Motorists may become stranded on motorways with smart features. Instead of displaying a red cross signalling that the lane has been closed, the gantries should display a green X if a car is broken down.

However, there were many fatal crashes on smart motorways over the years – this will be examined by the new body.  

One father of four was struck and killed by his motorbike while riding into a stationary car that had been stranded in the inner lane.

Zoltan Turok, 42, was an engineer who sustained’multiple catastrophic injury’ after he crashed into a grey Land Rover Discovery that had been broken down. He got stuck on the “inner slow” lane near Slough in Berkshire.

Land Rover was stuck in an area which was being transformed into a smart motorway. As a result there were no hard shoulders or safety lanes to its nearest side.

A police collision investigator stated earlier this year that Mr Torok would not have died if there was a traditional hard shoulder on the M4.

Eight-year-old Dev Naran was struck and killed by a car on the M6 near Birmingham, in 2018. His family had left their vehicle on a shoulder that is used for a live lane. 

Emma Brown, Coroner of the Inquest into the Youngster’s Death expressed concern over the “risk to life” resulting from the loss the the shoulder. 

Prezemyslaw Zuba, a lorry driver, was negligent in his driving and caused the deaths of Alexandru Murgeanu (22), and Jason Mercer (44) on South Yorkshire’s M1 in June 2019.

Szuba (40), plowed into their cars as they stood still in lane 1 after a minor shunt.

After fatalities in which vehicles were struck from behind, there have long been concerns regarding the safety of smart motorways.

Recent RAC surveys of 2652 UK drivers found that 62% think hard shoulders should return to the motorway network.

National Highways, the Government-owned Company responsible for major A roads in England insists that smart motorways are “our most safe roads” in terms of the amount of fatal or serious casualties they cause.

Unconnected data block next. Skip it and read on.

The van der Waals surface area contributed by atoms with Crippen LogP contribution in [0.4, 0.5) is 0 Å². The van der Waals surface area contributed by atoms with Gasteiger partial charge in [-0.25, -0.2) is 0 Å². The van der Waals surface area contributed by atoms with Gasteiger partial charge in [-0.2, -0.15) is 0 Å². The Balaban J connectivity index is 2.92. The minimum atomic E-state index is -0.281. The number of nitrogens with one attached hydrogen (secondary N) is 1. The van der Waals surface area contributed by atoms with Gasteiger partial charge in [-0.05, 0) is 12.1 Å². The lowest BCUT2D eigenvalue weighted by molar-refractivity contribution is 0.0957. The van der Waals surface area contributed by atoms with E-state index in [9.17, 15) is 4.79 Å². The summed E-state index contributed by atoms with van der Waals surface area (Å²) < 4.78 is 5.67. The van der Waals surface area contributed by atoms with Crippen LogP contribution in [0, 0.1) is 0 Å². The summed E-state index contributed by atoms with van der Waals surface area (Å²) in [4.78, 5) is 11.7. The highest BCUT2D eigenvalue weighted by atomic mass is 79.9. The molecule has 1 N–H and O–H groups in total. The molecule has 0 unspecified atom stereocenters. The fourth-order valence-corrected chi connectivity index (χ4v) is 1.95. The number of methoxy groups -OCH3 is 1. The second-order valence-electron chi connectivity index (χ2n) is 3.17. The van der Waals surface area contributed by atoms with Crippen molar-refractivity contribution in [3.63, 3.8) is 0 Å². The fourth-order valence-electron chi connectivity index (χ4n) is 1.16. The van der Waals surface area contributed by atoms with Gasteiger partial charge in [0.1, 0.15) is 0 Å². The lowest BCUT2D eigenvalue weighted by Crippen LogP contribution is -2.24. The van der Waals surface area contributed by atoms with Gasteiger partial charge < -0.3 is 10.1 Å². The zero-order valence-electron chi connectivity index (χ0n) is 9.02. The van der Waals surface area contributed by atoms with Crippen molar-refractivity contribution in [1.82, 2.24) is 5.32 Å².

To investigate all sorts of UK road crashes, RSIB has a special team of inspectors.

The police and DfT will have to investigate why the collisions occurred and issue safety recommendations.

You will get insight on trends in new technologies, including self-driving and escooters as well.

Police inquiries cannot be replaced by accident investigation branches because they can’t identify fault or liability.

Provisional DfT data show that there were 1,560 road fatalities in Britain last year.

From 2012 to 2020, there was not a significant drop in road fatalities. However coronavirus lockdowns caused a dramatic reduction in traffic.

Baroness Vere, Roads Minister said that while the UK might have the best roads around the globe, tragedies do still occur and there are many people who get hurt or killed on the UK’s roads network.

“That’s why the Road Safety Investigation Branch was established, to improve safety and ensure that road users are safe. We also plan on bringing safety measures into line with the rest of the transport modes and future travel.

Steve Gooding is the director of the RAC Foundation. He told PA News Agency that the branch would need to focus on incidents that can shed light on recurring problems such as collisions on motorways with the hard shoulder being turned into a running lane.

“The investigator’s job is to find background patterns and patterns linking a variety of collisions, and recommend preventive actions.

“This concerns the entire road transportation system. It could look at any topic, from pressure on commercial drivers to adhere to deadlines to smart motorway use and everything in between.

“The important thing is that each branch will operate independently and be open to learning lessons from others, rather than pointing fingers at them.

The smart motorway network so far with the areas that will be completed despite the pause

So far, the smart motorway network with the regions that will still be finished despite the pause

Zoltan Torok, a 42-year-old engineer, suffered 'multiple catastrophic injuries' when he struck a stranded vehicle on the M4 near Slough, Berkshire

Zoltan Turok, 42, an engineer suffered “multiple catastrophic injuries” when he hit a vehicle on M4 in Slough, Berkshire.